It’s one of the biggest days of the dining year, yet so many restaurant operators get Valentine’s Day wrong. FSR spoke to some restaurants about how to ensure romantic diners leave with a great impression.
Prix-fixe is the only way to keep things moving on Valentine’s Day, says Derek Dollar, executive chef with Milton’s Cuisine and Cocktails in Milton, Georgia, “because it’s faster paced for the guest. If you only have a certain amount of appetizers or entrees the kitchen only has to prepare a certain amount of items—we might do a larger volume because we have fewer items so it really reduces the amount of lag in getting food out.” This means Milton’s can usually turn the tables twice.
Prix fixe also significantly boosts the check average, he says, from around $48 per head to closer to $100.
Demarchelier, in New York City, always offers a prix fixe menu, but on Valentine’s Day it bumps up the cost from $35 to $45 and adds an amuse-bouche (oysters Rockefeller this year), a glass of prosecco, and a dessert. “We tried doing a special Valentine’s themed menu and it didn’t work,” owner Emily Demarchelier says. “People were upset we didn’t have their favorites.”
One year, Milton’s offered champagne with chocolate-dipped strawberries for dessert “but it was really old-school and nobody wanted it,” Dollar says. “Those things are passé and a little trite. Certainly there are ways we can do this—our sommeliers pass out half glasses of sparkling rose to every guest—without doing things like chocolate-covered strawberries.”
Demarchelier features just red napkins and roses at the front of the dining room. “If we do more it can get tacky but it is a special night so you do have to do something,” says Demarchelier.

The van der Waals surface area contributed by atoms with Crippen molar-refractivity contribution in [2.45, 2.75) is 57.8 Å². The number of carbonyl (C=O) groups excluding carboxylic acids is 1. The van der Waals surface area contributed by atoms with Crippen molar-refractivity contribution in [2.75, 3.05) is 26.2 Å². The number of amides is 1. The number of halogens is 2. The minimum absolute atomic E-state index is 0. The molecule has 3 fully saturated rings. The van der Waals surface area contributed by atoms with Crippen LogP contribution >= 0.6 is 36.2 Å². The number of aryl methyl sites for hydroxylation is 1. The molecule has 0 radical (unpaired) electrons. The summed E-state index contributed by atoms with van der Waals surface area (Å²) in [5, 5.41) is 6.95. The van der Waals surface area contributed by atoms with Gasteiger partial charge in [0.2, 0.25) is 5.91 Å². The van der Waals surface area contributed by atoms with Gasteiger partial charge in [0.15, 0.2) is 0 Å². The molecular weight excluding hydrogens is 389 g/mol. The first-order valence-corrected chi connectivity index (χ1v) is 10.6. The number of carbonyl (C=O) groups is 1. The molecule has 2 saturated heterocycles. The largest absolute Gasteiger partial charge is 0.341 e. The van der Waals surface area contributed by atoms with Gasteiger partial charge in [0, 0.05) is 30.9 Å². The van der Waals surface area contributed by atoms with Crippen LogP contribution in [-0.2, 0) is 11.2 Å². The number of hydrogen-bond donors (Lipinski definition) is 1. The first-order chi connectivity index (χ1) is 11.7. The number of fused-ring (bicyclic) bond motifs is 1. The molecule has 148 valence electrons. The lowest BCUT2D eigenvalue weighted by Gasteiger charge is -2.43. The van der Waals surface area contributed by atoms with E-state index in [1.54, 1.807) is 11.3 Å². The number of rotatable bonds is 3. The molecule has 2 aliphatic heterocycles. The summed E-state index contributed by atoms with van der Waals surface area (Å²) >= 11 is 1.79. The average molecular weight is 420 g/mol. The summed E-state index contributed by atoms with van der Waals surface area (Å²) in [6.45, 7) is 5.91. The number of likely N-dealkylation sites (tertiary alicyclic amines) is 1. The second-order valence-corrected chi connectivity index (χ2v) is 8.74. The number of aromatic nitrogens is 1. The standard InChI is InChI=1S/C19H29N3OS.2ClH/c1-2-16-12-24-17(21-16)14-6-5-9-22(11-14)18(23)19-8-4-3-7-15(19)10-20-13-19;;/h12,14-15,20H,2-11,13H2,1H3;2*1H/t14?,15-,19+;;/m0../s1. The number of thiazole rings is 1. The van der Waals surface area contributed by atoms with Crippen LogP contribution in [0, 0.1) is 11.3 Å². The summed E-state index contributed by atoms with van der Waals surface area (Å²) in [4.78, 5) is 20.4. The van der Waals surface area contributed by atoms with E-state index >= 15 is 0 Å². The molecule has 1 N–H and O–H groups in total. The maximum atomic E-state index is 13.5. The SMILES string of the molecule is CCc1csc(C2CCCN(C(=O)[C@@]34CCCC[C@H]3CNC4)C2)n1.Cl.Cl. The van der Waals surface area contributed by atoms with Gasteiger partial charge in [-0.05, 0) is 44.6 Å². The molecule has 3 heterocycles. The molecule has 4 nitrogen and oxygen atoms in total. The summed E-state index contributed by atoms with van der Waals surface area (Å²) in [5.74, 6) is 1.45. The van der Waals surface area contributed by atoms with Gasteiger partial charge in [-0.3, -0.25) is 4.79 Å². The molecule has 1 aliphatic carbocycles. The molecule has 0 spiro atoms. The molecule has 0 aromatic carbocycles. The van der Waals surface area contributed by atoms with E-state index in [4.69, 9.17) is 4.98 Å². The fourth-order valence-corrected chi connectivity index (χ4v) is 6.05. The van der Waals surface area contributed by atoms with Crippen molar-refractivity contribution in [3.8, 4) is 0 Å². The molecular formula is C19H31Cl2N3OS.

Valentine’s Day “is not worth it if you take that night in the micro but it’s way worth it in the macro,” says Justin Cucci, owner of Edible Beats restaurant group in Denver. “If you can imprint on someone that night—that this a place they enjoyed, it can become part of their story— it’s worth it. So the night itself is “meh,” but it’s about the big win—in the long run.
Dollar has to serve filet on Valentine’s Day and half of guests will order it, he says. Lobster is also non-negotiable, as are oysters. “With filet, they know they’ll like it, and it’s familiar, but we always include one dish for the food crowd that’s different or odd or has some specialty items—and 20 percent of people order something like that.”
For dessert there has to be chocolate, he says, and he also tries to offer a red or pink sweet item—as well as something off the wall. This year he’s preparing a rose panna cotta—with rose syrup and edible flowers. “It’s kind of tongue in cheek but we’ve never done that before so we’ll give it a shot.”
Cucci agrees, and usually has a berry dessert as well as something shareable—“desert is the last thing guests have so it leaves them with a good last impression,” he says.
It’s important to make the food feminine, since most restaurants feature masculine food from male chefs, says Cucci. “We try to make it balanced: With a filet mignon we like to add some fish or a couple of really special salads. We also bring in lobster so people feel like they’re splurging and getting good value.”
Michael Orobona, director of operations for La Pulperia Restaurant Group in New York City, says pricing is crucial to bolstering the bottom line on Valentine’s Day. Restaurants must maintain the delicate balance between value and extravagance. “You know your menu was priced correctly when the customer feels like the meal was kind of expensive but totally worth every penny and something they would do again. If a guest leaves feeling like they were gouged or that the meal was a real bargain then we’re not doing our job properly,” he says.
Do not run out of the dishes you are advertising for Valentine’s Day, “or you’ll make someone very upset,” Dollar says. “And if you ruin someone’s Valentine’s Day they’re never going to forgive you. We post our menus about a month in advance so people can really have their heart set on something.” Dollar uses up any leftovers in specials the next day.
Guests linger on Valentine’s Day, so Cucci restructures OpenTable for that night “to accommodate a whole different mindset” and adds half an hour to all bookings at his three full-service restaurants.
“Training staff is key,” says Cucci. “Employees should pick up on body language and know when to give couples space and also to be mindful of facilitating checks quickly for those looking to move things to the next phase of the Valentine’s Day evening.”
Cucci discusses this in staff meetings, especially prior to Valentine’s Day. He makes sure to let staff know if they can win customers over on this night, it’s a big win, taking the macro view that they’ll come back. “I want them to see the big picture and not get too tied up turning tables,” he explains.